January 11 - Pirates have been operating in waters off the coast of Africa, some of the world's busiest shipping lanes, for many years now. In recent times they have become increasingly sophisticated and aggressive when it comes to seizing vessels.

To combat the threat, the European Union (EU) has announced a new project that will boost the security and safety of maritime routes across seven African countries in the Gulf of Guinea - the Critical Maritime Routes in the Gulf of Guinea Programme (CRIMGO).

The Gulf of Guinea currently accounts for 13 percent of oil and six percent of gas imports to the EU. However, piracy and armed robbery, as well as drug, arms and human trafficking pose a real threat to the security of the region.

The CRIMGO initiative will help governments across West and Central Africa to improve safety of the main shipping routes by providing training for coastguards, and by establishing an information-sharing network between countries and agencies in the regions.

At present there is a lack of coordination between regions and between coastguards, no common standard for maritime training, as well as a lack of information sharing between partners. The aim of the EU initiative is to address these issues and in turn improve the safety and security of these essential shipping lanes.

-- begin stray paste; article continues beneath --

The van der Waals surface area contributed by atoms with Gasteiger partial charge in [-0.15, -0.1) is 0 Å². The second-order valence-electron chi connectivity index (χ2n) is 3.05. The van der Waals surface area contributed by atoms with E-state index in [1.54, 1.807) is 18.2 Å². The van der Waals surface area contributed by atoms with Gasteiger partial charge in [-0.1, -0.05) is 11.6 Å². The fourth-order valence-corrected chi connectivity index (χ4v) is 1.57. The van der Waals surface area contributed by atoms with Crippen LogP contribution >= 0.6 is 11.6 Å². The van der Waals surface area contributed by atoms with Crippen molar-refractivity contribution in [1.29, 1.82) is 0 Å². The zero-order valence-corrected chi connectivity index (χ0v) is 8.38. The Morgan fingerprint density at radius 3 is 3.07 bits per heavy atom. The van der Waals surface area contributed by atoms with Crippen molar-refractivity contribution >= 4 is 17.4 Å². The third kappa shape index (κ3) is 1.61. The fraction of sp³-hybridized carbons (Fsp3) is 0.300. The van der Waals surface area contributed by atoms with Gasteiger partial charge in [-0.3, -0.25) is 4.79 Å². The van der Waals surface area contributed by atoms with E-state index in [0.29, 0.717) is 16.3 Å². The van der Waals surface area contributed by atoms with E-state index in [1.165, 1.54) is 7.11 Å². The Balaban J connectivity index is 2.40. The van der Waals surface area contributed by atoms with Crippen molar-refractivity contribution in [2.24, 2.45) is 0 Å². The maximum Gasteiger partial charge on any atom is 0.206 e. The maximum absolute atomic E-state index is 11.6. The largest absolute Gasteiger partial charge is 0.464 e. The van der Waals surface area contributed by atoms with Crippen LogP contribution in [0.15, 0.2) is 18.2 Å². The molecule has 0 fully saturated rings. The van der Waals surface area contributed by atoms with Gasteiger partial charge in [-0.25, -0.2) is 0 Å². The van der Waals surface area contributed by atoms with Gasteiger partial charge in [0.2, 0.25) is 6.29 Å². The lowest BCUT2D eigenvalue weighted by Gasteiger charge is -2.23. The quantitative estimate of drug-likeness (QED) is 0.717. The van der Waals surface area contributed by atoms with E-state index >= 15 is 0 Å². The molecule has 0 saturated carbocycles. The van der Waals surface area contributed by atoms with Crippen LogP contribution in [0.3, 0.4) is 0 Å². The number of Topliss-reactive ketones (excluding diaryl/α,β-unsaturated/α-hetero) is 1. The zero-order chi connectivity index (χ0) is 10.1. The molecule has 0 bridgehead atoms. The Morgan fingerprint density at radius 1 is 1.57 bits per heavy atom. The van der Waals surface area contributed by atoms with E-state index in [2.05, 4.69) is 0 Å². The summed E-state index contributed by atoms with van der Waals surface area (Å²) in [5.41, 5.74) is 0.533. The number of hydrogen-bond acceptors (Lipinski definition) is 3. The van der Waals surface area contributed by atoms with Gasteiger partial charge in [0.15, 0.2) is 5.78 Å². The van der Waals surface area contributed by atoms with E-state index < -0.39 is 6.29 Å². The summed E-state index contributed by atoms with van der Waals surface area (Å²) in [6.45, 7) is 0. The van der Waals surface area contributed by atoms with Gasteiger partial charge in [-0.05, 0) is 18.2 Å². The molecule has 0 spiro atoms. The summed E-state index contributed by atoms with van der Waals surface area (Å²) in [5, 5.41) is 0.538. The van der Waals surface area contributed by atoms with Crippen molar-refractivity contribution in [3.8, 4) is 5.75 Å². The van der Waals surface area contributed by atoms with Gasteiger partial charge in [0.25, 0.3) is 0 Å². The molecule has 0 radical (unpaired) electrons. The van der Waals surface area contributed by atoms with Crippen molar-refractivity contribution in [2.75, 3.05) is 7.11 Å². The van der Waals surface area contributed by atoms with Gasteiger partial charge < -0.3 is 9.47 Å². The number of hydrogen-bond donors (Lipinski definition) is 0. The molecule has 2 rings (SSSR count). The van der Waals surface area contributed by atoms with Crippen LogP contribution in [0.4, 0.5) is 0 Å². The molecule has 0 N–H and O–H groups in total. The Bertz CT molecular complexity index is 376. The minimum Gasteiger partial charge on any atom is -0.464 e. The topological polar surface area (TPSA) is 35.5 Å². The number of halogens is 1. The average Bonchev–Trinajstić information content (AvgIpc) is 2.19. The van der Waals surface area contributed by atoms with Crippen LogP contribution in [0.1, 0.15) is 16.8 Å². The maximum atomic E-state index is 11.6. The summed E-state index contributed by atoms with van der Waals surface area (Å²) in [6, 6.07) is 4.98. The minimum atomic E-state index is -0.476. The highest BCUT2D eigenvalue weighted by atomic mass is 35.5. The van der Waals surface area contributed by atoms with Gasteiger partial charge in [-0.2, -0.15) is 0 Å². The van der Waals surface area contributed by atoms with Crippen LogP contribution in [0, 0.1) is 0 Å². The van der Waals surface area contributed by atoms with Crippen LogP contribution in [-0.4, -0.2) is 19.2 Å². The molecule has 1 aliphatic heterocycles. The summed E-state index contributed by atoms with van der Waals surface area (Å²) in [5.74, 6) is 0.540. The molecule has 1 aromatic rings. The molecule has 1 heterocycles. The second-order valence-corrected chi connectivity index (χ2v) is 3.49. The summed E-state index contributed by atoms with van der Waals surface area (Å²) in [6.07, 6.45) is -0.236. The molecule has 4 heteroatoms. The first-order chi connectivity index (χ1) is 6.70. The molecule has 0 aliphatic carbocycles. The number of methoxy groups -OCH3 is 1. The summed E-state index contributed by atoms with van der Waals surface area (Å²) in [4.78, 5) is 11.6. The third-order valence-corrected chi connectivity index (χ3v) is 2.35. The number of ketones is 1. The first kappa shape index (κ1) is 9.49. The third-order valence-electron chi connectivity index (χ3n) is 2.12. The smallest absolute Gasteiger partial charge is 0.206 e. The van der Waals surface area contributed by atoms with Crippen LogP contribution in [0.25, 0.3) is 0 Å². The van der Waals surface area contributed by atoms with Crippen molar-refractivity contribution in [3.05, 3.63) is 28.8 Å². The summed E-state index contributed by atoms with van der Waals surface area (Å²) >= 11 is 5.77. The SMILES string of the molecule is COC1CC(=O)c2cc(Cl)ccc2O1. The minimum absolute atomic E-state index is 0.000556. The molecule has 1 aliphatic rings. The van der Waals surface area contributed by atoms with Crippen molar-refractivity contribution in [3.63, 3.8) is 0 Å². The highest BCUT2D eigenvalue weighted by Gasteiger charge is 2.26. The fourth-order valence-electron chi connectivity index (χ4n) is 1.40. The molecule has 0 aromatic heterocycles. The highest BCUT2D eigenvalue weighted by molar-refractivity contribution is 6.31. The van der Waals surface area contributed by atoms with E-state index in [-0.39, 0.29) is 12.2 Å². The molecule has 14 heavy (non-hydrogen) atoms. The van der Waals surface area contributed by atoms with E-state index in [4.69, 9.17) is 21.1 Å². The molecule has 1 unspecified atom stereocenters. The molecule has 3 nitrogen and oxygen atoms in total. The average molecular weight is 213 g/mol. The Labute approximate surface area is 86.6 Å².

The project will be rolled out from January 2013 in seven African coastal states: Benin, Cameroon, Equatorial Guinea, Gabon, Nigeria, Sâo Tomé and Principe and Togo.

European commissioner for development Andris Piebalgs (pictured below) announced the project: "Without security, development can never properly reach the people it needs to. That's why our new project, which will help to boost transport security in Western Africa, is so crucial.

"By making the waters safe, we are helping to boost trade and growth and provide more opportunities to make a living, which these countries so desperately need," he added.

The EU has supported the CRIMGO initiative with EUR4.5 million of funding.

On the eastern side of the continent, reports in the international media have claimed that Somali pirate kingpin "Afweyneh" - meaning Big Mouth in Somali - has renounced crime and agreed to stop pirating.

It is claimed that Afweyneh, real name Mohamed Abdi Hassan, after eight years of attacking and seizing vessels of the coast of Africa has agreed to stop.

A UN monitoring group last year identified Afweynah as "one of the most notorious and influential leaders of the Hobyo-Harardhere Piracy Network." He is alleged to have been involved in the capture of Ukrainian ship MV Faina, carrying Russian-made tanks and weapons, and receiving a ransom of USD3.2 million. Afweyneh's pirate network is also believed to have received a USD3 million ransom for the release of the Saudi-owned Sirius Star supertanker in 2008.

Successful pirate attacks off the coast of Somalia fell sharply in 2012. The decline is believed to be a result of increased use of private security guards on ships and better coordination between naval patrols in the area.